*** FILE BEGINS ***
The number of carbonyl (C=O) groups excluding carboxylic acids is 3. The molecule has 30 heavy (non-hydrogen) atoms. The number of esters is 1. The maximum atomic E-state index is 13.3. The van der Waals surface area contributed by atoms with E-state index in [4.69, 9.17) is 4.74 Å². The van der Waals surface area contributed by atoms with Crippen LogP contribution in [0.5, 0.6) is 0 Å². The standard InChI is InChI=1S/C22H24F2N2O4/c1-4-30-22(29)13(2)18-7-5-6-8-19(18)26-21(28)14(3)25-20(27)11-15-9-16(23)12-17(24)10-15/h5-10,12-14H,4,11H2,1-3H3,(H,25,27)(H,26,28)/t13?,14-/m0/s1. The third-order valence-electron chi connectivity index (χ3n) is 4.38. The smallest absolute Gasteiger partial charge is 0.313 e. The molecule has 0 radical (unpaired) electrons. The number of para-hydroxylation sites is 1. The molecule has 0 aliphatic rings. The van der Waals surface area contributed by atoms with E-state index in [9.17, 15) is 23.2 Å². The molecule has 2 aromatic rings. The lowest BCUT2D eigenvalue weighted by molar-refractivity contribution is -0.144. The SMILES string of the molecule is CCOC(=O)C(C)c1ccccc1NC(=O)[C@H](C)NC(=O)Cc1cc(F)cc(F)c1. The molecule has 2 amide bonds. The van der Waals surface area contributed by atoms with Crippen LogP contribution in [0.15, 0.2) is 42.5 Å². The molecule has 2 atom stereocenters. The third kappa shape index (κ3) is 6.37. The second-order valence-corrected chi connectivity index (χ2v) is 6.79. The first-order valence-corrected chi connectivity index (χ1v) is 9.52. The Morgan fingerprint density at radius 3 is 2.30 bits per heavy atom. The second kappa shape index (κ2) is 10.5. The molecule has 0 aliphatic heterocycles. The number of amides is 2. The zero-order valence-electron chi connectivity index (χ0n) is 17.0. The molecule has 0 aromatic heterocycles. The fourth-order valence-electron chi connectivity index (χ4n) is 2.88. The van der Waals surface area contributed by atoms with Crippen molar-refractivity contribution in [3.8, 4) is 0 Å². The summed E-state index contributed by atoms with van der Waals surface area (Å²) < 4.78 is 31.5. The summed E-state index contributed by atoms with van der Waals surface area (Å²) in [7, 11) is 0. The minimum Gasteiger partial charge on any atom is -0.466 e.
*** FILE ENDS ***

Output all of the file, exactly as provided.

The number of carbonyl (C=O) groups excluding carboxylic acids is 3. The molecule has 30 heavy (non-hydrogen) atoms. The number of esters is 1. The maximum atomic E-state index is 13.3. The van der Waals surface area contributed by atoms with E-state index in [4.69, 9.17) is 4.74 Å². The van der Waals surface area contributed by atoms with Crippen LogP contribution in [0.5, 0.6) is 0 Å². The standard InChI is InChI=1S/C22H24F2N2O4/c1-4-30-22(29)13(2)18-7-5-6-8-19(18)26-21(28)14(3)25-20(27)11-15-9-16(23)12-17(24)10-15/h5-10,12-14H,4,11H2,1-3H3,(H,25,27)(H,26,28)/t13?,14-/m0/s1. The third-order valence-electron chi connectivity index (χ3n) is 4.38. The smallest absolute Gasteiger partial charge is 0.313 e. The molecule has 0 radical (unpaired) electrons. The number of para-hydroxylation sites is 1. The molecule has 0 aliphatic rings. The van der Waals surface area contributed by atoms with E-state index in [9.17, 15) is 23.2 Å². The molecule has 2 aromatic rings. The lowest BCUT2D eigenvalue weighted by molar-refractivity contribution is -0.144. The SMILES string of the molecule is CCOC(=O)C(C)c1ccccc1NC(=O)[C@H](C)NC(=O)Cc1cc(F)cc(F)c1. The molecule has 2 amide bonds. The van der Waals surface area contributed by atoms with Crippen LogP contribution in [0.15, 0.2) is 42.5 Å². The molecule has 2 atom stereocenters. The third kappa shape index (κ3) is 6.37. The second-order valence-corrected chi connectivity index (χ2v) is 6.79. The first-order valence-corrected chi connectivity index (χ1v) is 9.52. The Morgan fingerprint density at radius 3 is 2.30 bits per heavy atom. The second kappa shape index (κ2) is 10.5. The molecule has 0 aliphatic heterocycles. The number of amides is 2. The zero-order valence-electron chi connectivity index (χ0n) is 17.0. The molecule has 0 aromatic heterocycles. The fourth-order valence-electron chi connectivity index (χ4n) is 2.88. The van der Waals surface area contributed by atoms with Crippen molar-refractivity contribution in [3.8, 4) is 0 Å². The summed E-state index contributed by atoms with van der Waals surface area (Å²) < 4.78 is 31.5. The summed E-state index contributed by atoms with van der Waals surface area (Å²) in [7, 11) is 0. The minimum Gasteiger partial charge on any atom is -0.466 e.